people with economic and medical need. This level
of screening and targeting is for our surgical patients.
All patients are welcome, however, as we have an open
and free clinic staffed by primary care professionals.
We almost always identify candidates for surgery here
The other international volunteer program you
work with is the UTHSCGSI. What was the impetus
for starting this program?
The UTHSCGSI is a developing division within the
department of surgery with the purpose of better
organizing, supporting, and developing opportunities for work and training in low- and middle-income
countries (LMICs). The initiative sprang from a discussion between myself and Martin Fleming, MD,
FACS, chief, division of surgical oncology, UT. During
a physician leadership class, in the fall of 2015, I told
Dr. Fleming that my family was looking to perform
more long-term work in the Philippines, possibly by
forming a mission hospital. For the past year, we have
engaged with new and old partners alike, including
academic partners, to establish a mission hospital for
the purpose of developing a surgical system of care
for low-income patients around the world. It was out
of this conversation that we began to learn about the
level of interest among faculty, residents, and students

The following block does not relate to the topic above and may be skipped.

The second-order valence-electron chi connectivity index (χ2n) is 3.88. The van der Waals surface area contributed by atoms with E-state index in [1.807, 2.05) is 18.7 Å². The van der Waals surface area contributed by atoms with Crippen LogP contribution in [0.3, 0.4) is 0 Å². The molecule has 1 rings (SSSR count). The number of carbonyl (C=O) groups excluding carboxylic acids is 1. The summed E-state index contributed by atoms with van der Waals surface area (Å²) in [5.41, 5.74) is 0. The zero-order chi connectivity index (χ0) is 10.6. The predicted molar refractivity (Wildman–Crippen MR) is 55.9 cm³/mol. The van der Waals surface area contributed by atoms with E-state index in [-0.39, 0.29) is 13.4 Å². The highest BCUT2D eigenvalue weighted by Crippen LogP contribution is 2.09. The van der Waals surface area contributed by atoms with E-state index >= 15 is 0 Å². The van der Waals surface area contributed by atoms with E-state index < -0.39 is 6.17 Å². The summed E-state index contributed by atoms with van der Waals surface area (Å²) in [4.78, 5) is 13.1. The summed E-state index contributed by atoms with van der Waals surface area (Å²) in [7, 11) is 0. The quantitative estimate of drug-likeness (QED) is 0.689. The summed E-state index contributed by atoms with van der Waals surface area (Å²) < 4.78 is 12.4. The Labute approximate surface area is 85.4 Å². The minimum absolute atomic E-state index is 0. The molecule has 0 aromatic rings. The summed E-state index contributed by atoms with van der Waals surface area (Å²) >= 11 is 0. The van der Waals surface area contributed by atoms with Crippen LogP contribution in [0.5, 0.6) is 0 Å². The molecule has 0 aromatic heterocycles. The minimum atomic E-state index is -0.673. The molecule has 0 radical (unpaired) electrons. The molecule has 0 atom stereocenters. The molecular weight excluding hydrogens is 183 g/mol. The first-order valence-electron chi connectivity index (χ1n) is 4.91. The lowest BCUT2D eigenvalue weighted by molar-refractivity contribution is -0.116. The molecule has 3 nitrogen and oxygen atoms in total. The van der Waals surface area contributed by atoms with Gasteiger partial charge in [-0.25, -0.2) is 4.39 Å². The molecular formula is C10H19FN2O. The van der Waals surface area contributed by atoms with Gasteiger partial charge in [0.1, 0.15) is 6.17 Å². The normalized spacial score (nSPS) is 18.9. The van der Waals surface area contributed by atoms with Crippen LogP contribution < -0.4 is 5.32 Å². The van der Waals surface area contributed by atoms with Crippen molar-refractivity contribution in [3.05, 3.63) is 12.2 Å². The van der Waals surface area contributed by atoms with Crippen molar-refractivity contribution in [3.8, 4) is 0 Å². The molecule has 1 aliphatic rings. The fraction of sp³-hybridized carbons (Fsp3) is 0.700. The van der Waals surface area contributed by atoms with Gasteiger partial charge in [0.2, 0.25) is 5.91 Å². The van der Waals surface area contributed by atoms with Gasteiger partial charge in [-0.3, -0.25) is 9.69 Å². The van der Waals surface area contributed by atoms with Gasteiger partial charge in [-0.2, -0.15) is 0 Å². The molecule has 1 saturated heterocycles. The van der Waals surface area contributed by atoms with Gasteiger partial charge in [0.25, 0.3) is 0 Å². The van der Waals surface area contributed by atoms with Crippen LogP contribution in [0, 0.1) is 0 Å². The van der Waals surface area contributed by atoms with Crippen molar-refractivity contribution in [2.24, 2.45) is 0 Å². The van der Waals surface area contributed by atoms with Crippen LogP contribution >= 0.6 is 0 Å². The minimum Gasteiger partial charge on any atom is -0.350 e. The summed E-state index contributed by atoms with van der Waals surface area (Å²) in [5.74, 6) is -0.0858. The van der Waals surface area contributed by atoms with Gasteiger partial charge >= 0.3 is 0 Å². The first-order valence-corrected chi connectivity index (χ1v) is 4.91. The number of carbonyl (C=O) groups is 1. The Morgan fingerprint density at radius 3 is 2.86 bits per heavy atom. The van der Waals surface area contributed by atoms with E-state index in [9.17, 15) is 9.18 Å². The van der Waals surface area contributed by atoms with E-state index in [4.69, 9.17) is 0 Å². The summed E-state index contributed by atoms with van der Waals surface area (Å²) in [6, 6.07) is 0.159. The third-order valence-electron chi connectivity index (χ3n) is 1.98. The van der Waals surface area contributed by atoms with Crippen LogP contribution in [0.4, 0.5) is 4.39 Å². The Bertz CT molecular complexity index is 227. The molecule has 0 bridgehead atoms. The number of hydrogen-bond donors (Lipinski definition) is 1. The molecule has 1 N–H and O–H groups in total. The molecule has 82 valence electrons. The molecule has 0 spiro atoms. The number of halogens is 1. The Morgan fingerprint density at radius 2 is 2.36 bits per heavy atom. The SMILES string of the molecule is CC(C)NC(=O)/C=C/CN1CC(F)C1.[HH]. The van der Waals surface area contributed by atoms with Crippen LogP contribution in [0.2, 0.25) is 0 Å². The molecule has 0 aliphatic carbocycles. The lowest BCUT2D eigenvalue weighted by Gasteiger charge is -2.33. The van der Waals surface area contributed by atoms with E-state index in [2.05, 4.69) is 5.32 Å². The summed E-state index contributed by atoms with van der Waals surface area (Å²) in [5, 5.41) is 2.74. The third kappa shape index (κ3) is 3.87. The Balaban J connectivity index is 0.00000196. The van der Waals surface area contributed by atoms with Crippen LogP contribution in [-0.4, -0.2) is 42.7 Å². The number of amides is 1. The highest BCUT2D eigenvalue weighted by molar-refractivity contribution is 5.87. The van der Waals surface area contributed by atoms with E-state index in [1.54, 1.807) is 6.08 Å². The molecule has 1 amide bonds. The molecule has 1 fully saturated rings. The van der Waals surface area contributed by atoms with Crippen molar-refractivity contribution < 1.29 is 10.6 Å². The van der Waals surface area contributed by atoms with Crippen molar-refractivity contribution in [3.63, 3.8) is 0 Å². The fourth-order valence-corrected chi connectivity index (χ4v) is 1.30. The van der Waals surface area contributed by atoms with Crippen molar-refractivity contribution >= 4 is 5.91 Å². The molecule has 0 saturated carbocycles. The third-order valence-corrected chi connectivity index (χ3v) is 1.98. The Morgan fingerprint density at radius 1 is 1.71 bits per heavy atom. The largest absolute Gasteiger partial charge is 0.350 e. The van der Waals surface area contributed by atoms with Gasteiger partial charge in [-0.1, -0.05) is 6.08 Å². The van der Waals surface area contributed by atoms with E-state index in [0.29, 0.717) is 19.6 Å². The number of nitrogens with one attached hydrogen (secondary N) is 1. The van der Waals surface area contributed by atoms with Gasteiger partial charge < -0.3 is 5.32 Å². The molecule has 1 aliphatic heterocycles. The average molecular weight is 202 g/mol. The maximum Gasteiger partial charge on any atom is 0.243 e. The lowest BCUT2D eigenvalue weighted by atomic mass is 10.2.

to provide care in LMICs.
To learn more about this interest in working in
LMICs, we deployed a survey during a four-month
period of time. Our survey was limited to UT Memphis
medical students, surgical residents, and surgical fac-
ulty. Surgical departments that were a part of the
survey included the following: EN T, general surgery,
pediatric surgery, pediatric thoracic, and urology.
These departments represent faculty members who
expressed an interest in participating in developing
the vision of this institute. A total of 64 medical stu-
dents, 40 faculty members, and 23 surgical residents
responded to the survey for a total of 127 respondents.
From this study, we learned that faculty respondents engage in a combined total of 58. 5 weeks of
surgical work in LMICs annually. Not only is the
interest in international rotations and experience high
among surgical residents and medical students, but
more than half of the trainees and student respondents said they have already engaged in medical and/
or surgical volunteer work in a LMIC. Armed with
the knowledge of this on-the-ground activity, coupled with a strong interest in these opportunities as
revealed in this survey, we decided that now would
be the time to grow and sustain the work that we do
In addition, there is a distinct parallel bet ween our
work with the medically indigent patients in Memphis
and the work that we perform in the communities we
serve overseas. We know that a better understanding of
the social history of our surgical patients in Memphis
makes us not just better surgeons, but better physicians in general. This knowledge is applicable in the
international setting as well. We also understand that
lessons learned from our work in LMICs strengthen
and inform our work here at home. We aim to dig
deeper into this reciprocal relationship.
From left: Dr. Zalamea with Marienelle R. Maulion, RPh;
and Cecil Leyson, MD, local volunteers
V102 No 9 BULLETIN American College of Surgeons